September 23, 2005
It doesn’t taste like chicken.
Reduced to a diet consisting mostly of dog (which Lewis had actually grown to enjoy) a taste of whale blubber prompted Lewis to write (all spelling is original): "It was white & not unlike the fat of Poark, tho’ the texture was more spongy and somewhat coarser. I had part of it cooked and found it very pallitable and tender, it resembled the beaver or dog in flavor." Alerted to a possible new food source by this trade item, William Clark and twelve others set out, January, 1806, hoping to obtain more.
On this beach the 105ft (presumably a Blue ) whale skeleton was found, stripped by local Tillamooks, whose village occupied both sides of the creek Clark named Ecola from the Chinook word for whale. Clark managed to barter for 300lbs of blubber, and some oil. …having Sent this Monster to be swallowed by us, in Sted of Swallowing of us, as jonah's did. They passed the night here, more or less where the park now stands. Whale Park, across the creek, completes the Great Whale’s tale with a sculpture.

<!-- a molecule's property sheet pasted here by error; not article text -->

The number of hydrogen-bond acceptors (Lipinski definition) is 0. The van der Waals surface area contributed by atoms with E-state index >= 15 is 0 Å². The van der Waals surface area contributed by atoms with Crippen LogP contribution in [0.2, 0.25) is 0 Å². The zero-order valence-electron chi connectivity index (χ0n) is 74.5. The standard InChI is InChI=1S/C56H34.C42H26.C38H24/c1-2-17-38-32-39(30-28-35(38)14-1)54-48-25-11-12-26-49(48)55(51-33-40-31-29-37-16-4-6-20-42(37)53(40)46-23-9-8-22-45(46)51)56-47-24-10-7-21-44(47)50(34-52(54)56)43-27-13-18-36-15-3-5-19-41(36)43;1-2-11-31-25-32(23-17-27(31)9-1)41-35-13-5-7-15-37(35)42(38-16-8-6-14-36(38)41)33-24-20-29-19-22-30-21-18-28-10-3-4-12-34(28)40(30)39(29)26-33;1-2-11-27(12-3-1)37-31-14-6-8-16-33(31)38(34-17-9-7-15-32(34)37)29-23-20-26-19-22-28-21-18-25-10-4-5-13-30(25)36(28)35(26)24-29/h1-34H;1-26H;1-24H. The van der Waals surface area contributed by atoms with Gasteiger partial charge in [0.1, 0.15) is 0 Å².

We first discovered this off the beaten path park from a roadside sign indicating a nearby historic site returning from Ecola State Park, its claim to a Lewis & Clark connection drawing us in. Finding it too dark to distinguish many features necessitated a return. Once the whale aspect was finally explored my attention turned to the rest of the park. I was pleasantly surprised. This idyllic little park (part of the area’s wetlands reclamation) has plenty of picnic tables (both shaded and sunny), toilets, public phones, and a number of interpretive signs alerting you to, not only the L&C connection, but detailing the surrounding ecosystem as well. The school lying on Ecola’s south bank, next to 101, was the source of children’s laughter, although it can also drift up from Chapman Beach. For some reason this park remains underused, so chances are you‘ll have little competition for its amenities, and a nice respite from the sensory overload of a crowded day.
There’s no fee to use the park, and some parking is available. The free
Cannon Beach Shuttle, (an extension of CB’s conservation programs), running every 40-minutes, makes its northernmost stop at the rustic covered bench in Les Shirley.
From journal Broadsides: Taking (on) Cannon Beach